T 1174/05 (Displacement member/VÄDERSTAD) of 24.1.2008

European Case Law Identifier: ECLI:EP:BA:2008:T117405.20080124
Date of decision: 24 January 2008
Case number: T 1174/05
Application number: 00939252.3
IPC class: A01B 17/00
Language of proceedings: EN
Distribution: D
Download and more information:
Decision text in EN (PDF, 58.494K)
Documentation of the appeal procedure can be found in the Register
Bibliographic information is available in: EN
Versions: Unpublished
Title of application: Agricultural machine and device
Applicant name: Väderstad-Verken AB
Opponent name: Amazonen-Werke H. Dreyer GmbH & Co. KG
KUHN-HUARD S.A.
Rabe Argarsysteme GmbH & Co.KG
Knoche Maschinenbau GmbH
Board: 3.2.04
Headnote: -
Relevant legal provisions:
European Patent Convention Art 123
European Patent Convention R 115(2)
European Patent Convention 1973 Art 54(2)
European Patent Convention 1973 Art 56
European Patent Convention 1973 Art 105
Keywords: Novelty (yes)
Inventive step (yes)
Catchwords:

-

Cited decisions:
T 0651/91
Citing decisions:
-

Summary of Facts and Submissions

In its interlocutory decision dated 29 June 2005 the opposition division found that the European patent No. 1 182 920 as amended and the invention to which it relates met the requirements of the EPC (Article 102 (3) EPC (1973).

Claim 1 as amended reads as follows:

"1. Agricultural machine comprising at least one elongate disc implement adapted to cultivate the ground, the disc implement comprising at least one pair of beams, including a first and a second beam (3a, 4a; 3b, 4b; 3c, 4c) arranged one behind the other in a predetermined essentially parallel position transverse to the direction of travel of the machine during cultivation, each beam being provided with a plurality of arms (12) provided with at least one essentially vertically arranged separately rotatable symmetrical disc (9), each arm (12) being resiliently suspended from either of said first or second beams, by means of rubber springing, respectively, the discs on the first and second beam being arranged in such a manner that the discs on the first beam (3a; 3b; 3c) are angled, in relation to the normal of the first and second beam respectively, and in the opposite direction to the corresponding discs on the second beam (4a; 4b; 4c),

characterised in that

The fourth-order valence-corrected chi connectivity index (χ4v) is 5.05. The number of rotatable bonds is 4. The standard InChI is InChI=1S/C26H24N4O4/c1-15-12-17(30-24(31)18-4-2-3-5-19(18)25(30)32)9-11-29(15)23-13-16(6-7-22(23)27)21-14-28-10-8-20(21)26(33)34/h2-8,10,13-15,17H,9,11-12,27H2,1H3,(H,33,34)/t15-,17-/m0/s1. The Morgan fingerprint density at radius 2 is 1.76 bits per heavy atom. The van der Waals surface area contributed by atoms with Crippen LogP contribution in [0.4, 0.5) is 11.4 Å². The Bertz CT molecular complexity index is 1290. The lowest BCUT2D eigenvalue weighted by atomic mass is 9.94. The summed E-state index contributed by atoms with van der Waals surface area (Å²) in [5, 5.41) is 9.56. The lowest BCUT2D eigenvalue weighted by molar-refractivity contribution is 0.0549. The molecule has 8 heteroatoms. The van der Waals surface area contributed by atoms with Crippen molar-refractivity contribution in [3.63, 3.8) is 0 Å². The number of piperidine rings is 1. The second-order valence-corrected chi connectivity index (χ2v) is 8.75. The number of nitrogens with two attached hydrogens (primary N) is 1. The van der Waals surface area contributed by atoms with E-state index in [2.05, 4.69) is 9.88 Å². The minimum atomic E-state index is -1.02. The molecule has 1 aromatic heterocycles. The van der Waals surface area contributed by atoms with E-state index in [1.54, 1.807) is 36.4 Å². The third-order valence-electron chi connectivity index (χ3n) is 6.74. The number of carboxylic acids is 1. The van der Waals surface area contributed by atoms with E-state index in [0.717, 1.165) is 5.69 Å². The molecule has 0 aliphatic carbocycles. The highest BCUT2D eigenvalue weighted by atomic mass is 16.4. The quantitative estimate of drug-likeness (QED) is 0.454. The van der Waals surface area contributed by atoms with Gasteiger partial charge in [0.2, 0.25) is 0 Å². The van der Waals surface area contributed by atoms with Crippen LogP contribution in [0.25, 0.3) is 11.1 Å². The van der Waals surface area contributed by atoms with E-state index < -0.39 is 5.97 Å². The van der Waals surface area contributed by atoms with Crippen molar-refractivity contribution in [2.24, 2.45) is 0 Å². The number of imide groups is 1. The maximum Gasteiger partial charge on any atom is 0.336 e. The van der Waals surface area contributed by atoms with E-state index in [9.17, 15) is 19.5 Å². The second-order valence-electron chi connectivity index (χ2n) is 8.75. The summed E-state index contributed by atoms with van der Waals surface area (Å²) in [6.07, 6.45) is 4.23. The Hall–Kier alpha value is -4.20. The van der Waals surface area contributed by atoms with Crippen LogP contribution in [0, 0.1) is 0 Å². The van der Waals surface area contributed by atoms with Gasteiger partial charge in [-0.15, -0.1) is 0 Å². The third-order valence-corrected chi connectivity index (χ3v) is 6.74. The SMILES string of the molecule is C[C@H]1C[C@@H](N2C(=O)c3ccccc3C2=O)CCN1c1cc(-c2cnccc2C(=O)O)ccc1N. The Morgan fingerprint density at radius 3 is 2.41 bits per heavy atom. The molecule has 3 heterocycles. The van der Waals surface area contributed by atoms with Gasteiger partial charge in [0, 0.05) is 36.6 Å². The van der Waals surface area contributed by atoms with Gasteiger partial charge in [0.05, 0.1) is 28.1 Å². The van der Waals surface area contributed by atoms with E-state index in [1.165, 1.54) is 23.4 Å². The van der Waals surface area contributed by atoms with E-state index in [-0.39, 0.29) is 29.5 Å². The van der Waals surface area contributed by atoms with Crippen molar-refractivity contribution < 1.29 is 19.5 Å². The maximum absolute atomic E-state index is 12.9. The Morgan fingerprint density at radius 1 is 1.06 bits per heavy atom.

at least one displacement member (20) is provided for said first and second beam (3a, 4a; 3b, 4b; 3c, 4c),

said displacement member being arranged so as to displace and lock the essentially parallel beams (3a, 4a; 3b, 4b; 3c, 4c) in pairs in relation to one another, substantially in the longitudinal direction of the disc implement in at least one predetermined position."

I. On 9 September 2005 opponent III (hereinafter appellant) lodged an appeal against this decision and simultaneously paid the appeal fee. A statement setting out the grounds of appeal was received on 9 November 2005.

II. On 21 June 2006 a joint intervention under Article 105 EPC was filed by the firm "Knoche Maschinenbau GmbH", H. Knoche and J. Knoche (hereinafter interveners).

III. Oral proceedings before the board were held on 24 January 2008.

IV. Opponent I withdrew his opposition by letter of 7 June 2005.

Opponent II (party to the proceedings), who had been duly summoned, informed the board by letter dated 14 January 2008 that he would not attend the oral proceedings which, pursuant to Rule 115(2) EPC, were continued without him.

V. The appellant and the interveners requested that the decision under appeal be set aside and the patent be revoked.

The patent proprietor (hereinafter respondent) requested that the appeal be dismissed (main request). Auxiliarily, he requested that the decision under appeal be set aside and the patent be maintained in amended form on the basis of one of the auxiliary requests filed by letter dated 21 December 2007.

VI. The appellant and the interveners essentially submitted that the subject-matter of claim 1 of the main request lacked either novelty or inventive step.

With respect to novelty, documents FR-A-1 079 859 (D1), EP-A-619 937 (D18), US-A-5 394 945 (D20) and DE-A-19 630 079 (D32) were referred to by the parties.

During oral proceedings the appellant submitted that the claimed subject-matter was not inventive starting from document WO-A-85/05246 (D22). This document corresponds to the document SE-B-449 548 (D3) which is cited in paragraph [0001] of the patent specification. In writing, the appellant had also argued that the claimed subject matter lacked an inventive step when starting from starting from documents D1 or EP-A-428 198 (D6).

With respect to inventive step, the interveners submitted three argumentation lines in which the starting points were documents D1 or D18 or the leaflet "Schwere Scheibenegge EXCELLENT" of the firm Väderstad (hereinafter document D34), respectively.

Reasons for the Decision

Since the European patent was already granted at the time of the entry into force of the EPC 2000 on 13 December 2007, the transitional provisions according to Article 7 of the Act revising the EPC of 29 November 2000 and the Decisions of the Administrative Council of 28 June 2001 and of 7 December 2006, Article 2, have been applied. When Articles or Rules of the version of the EPC 1973 are cited, the year is indicated.

1. The appeal and the intervention under Article 105 EPC (1973) are admissible.